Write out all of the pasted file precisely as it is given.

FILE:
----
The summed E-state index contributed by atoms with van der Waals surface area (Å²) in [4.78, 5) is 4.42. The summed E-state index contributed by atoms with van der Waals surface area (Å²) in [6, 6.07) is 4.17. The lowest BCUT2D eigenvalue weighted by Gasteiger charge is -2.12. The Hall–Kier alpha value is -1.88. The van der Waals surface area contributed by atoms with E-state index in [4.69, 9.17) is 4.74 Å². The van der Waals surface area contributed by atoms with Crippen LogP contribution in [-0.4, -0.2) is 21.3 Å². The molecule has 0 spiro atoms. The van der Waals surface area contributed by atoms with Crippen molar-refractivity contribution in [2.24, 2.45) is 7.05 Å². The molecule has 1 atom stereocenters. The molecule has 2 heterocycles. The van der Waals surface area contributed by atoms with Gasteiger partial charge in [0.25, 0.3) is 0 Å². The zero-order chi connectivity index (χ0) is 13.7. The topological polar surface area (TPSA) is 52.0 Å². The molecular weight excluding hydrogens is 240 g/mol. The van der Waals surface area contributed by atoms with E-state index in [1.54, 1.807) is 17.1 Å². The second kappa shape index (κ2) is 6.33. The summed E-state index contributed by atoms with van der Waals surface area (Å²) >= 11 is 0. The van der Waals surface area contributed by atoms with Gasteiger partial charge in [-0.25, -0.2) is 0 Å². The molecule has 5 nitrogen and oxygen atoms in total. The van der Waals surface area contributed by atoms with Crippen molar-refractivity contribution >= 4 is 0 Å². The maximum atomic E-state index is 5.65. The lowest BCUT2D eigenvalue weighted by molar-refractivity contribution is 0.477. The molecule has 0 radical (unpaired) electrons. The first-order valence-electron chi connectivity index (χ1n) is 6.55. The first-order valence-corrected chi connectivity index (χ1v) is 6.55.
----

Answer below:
The summed E-state index contributed by atoms with van der Waals surface area (Å²) in [4.78, 5) is 4.42. The summed E-state index contributed by atoms with van der Waals surface area (Å²) in [6, 6.07) is 4.17. The lowest BCUT2D eigenvalue weighted by Gasteiger charge is -2.12. The Hall–Kier alpha value is -1.88. The van der Waals surface area contributed by atoms with E-state index in [4.69, 9.17) is 4.74 Å². The van der Waals surface area contributed by atoms with Crippen LogP contribution in [-0.4, -0.2) is 21.3 Å². The molecule has 0 spiro atoms. The van der Waals surface area contributed by atoms with Crippen molar-refractivity contribution in [2.24, 2.45) is 7.05 Å². The molecule has 1 atom stereocenters. The molecule has 2 heterocycles. The van der Waals surface area contributed by atoms with Gasteiger partial charge in [0.25, 0.3) is 0 Å². The zero-order chi connectivity index (χ0) is 13.7. The topological polar surface area (TPSA) is 52.0 Å². The molecular weight excluding hydrogens is 240 g/mol. The van der Waals surface area contributed by atoms with E-state index in [1.54, 1.807) is 17.1 Å². The second kappa shape index (κ2) is 6.33. The summed E-state index contributed by atoms with van der Waals surface area (Å²) >= 11 is 0. The van der Waals surface area contributed by atoms with Gasteiger partial charge in [-0.25, -0.2) is 0 Å². The molecule has 5 nitrogen and oxygen atoms in total. The van der Waals surface area contributed by atoms with Crippen molar-refractivity contribution >= 4 is 0 Å². The maximum atomic E-state index is 5.65. The lowest BCUT2D eigenvalue weighted by molar-refractivity contribution is 0.477. The molecule has 0 radical (unpaired) electrons. The first-order valence-electron chi connectivity index (χ1n) is 6.55. The first-order valence-corrected chi connectivity index (χ1v) is 6.55.